Then, a new study came out. A third party Life Cycle Assessment by Quantis, the same firm that performed the LCA for Impossible Foods. According to this study, the beef at White Oak Pastures might be carbon negative. That means in raising cattle for beef, the farm sequesters more carbon into the soil than it releases. This net benefit to the environment has long been the promise of what’s known as regenerative farming.

Regenerative is not yet a certified or regulated term, but those that align with it in earnest take a philosophically different approach to land than the conventional one practiced on the bulk of US farms and taught in agricultural universities. These maverick farmers are challenging the idea of land as a depreciating asset from which to extract, the idea of food as a commodity to mine from Mother Nature.

Regenerative farmers practice a number of methodologies that share at least one core goal: to increase the health of the soil. And healthy soil, I began learning, improves everything. It improves the health of the livestock animals that dwell on it, the cash crops that grow out of it, the ecosystem of wildlife that surrounds it, the trillions of little microbes that live within it. Healthy soil improves resilience in drought and resistance to floods. And it stores more carbon. The deeper I went down this particular rabbit hole, learning about soil health, regenerative agriculture, and biomimicry, the more hopeful I became about our collective future.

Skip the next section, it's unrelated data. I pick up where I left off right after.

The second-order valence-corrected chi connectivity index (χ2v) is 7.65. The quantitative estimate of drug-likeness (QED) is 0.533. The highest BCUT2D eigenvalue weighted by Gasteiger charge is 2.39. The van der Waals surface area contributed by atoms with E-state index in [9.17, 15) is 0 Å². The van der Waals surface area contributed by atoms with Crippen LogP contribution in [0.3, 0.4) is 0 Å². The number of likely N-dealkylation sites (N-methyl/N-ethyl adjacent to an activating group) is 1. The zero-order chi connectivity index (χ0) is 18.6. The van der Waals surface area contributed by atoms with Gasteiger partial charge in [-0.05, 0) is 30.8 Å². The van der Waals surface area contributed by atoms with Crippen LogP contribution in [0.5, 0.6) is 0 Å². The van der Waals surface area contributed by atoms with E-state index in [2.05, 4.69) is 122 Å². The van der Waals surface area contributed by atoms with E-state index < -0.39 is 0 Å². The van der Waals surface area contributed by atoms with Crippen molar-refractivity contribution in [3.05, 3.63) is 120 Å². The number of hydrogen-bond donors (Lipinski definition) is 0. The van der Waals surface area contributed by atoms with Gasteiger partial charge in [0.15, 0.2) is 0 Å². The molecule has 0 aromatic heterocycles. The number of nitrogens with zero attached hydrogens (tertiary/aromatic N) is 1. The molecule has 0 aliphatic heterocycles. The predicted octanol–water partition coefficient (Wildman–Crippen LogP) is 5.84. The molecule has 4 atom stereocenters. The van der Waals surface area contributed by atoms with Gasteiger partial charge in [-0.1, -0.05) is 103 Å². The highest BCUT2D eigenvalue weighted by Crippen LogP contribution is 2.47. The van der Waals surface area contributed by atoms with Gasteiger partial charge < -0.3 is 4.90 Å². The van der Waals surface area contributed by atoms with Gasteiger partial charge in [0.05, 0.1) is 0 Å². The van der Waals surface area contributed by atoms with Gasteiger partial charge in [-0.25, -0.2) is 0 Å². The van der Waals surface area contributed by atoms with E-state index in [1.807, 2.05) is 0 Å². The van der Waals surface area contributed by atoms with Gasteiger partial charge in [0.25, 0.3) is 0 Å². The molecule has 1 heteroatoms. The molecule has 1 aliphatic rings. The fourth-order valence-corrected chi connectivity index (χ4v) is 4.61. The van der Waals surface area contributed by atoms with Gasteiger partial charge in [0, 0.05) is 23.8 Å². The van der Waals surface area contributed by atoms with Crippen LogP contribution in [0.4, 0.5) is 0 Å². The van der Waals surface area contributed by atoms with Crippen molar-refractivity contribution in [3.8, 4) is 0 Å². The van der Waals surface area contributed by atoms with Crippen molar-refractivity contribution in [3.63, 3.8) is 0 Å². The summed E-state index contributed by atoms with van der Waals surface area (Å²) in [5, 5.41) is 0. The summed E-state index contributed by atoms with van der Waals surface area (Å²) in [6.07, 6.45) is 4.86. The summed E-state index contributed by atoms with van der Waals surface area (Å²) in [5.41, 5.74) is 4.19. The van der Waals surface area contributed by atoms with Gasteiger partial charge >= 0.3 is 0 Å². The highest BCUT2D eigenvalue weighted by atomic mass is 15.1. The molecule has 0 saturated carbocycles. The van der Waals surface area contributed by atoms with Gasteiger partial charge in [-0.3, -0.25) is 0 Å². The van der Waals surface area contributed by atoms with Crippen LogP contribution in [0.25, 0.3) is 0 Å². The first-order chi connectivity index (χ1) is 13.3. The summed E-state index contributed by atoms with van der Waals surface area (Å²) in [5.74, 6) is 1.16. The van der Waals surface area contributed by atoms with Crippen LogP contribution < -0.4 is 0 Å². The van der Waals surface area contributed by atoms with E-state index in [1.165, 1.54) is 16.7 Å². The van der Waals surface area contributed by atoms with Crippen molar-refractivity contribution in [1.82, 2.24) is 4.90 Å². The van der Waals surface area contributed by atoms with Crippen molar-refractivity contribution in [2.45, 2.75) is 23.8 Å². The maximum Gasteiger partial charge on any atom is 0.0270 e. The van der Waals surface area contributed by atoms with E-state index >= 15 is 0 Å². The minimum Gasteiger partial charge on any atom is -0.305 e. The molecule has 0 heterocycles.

That Life Cycle Assessment is still pending peer review but confirms, at least directionally, what I’ve always believed: farming doesn’t have to be a zero-sum game; smarter agriculture can produce positive externalities. And it just so happens that the farm in the study, White Oak Pastures, has an internship program.

So, three months ago, I moved to the country. A small town in southwest Georgia called Bluffton, where the population is 100 and yes, there is a bluff. It was the first of November, 2019 when I left San Francisco, almost 18 months to the day since I moved there to work for a rapidly growing tech startup consuming the on-demand delivery space. San Francisco came after 12 years in New York City. New York is the city I call home. It’s where I went to college and met my closest friends. It’s where I made the fondest memories of my young adult life, living the cosmopolitan dream: fancy dinners and trendy brunches, endless and sometimes over the top nightlife, weekend trips and regular overseas travel. And I was leaving all that behind, again, to move to rural Georgia, far from home both culturally and geographically, to live and work on a farm.

The convenience, the opportunity, the optionality of big city life are unparalleled, and I’ll admit, I already miss some aspects of it. Yet I somehow feel more excited about the opportunity here, in this profoundly rural place, a town in waning after local peanut plantations, milling operations, and other businesses closed their doors. Because while I came here to learn to farm, I also came to see if there’s hope — hope for the kind of future I want to live in.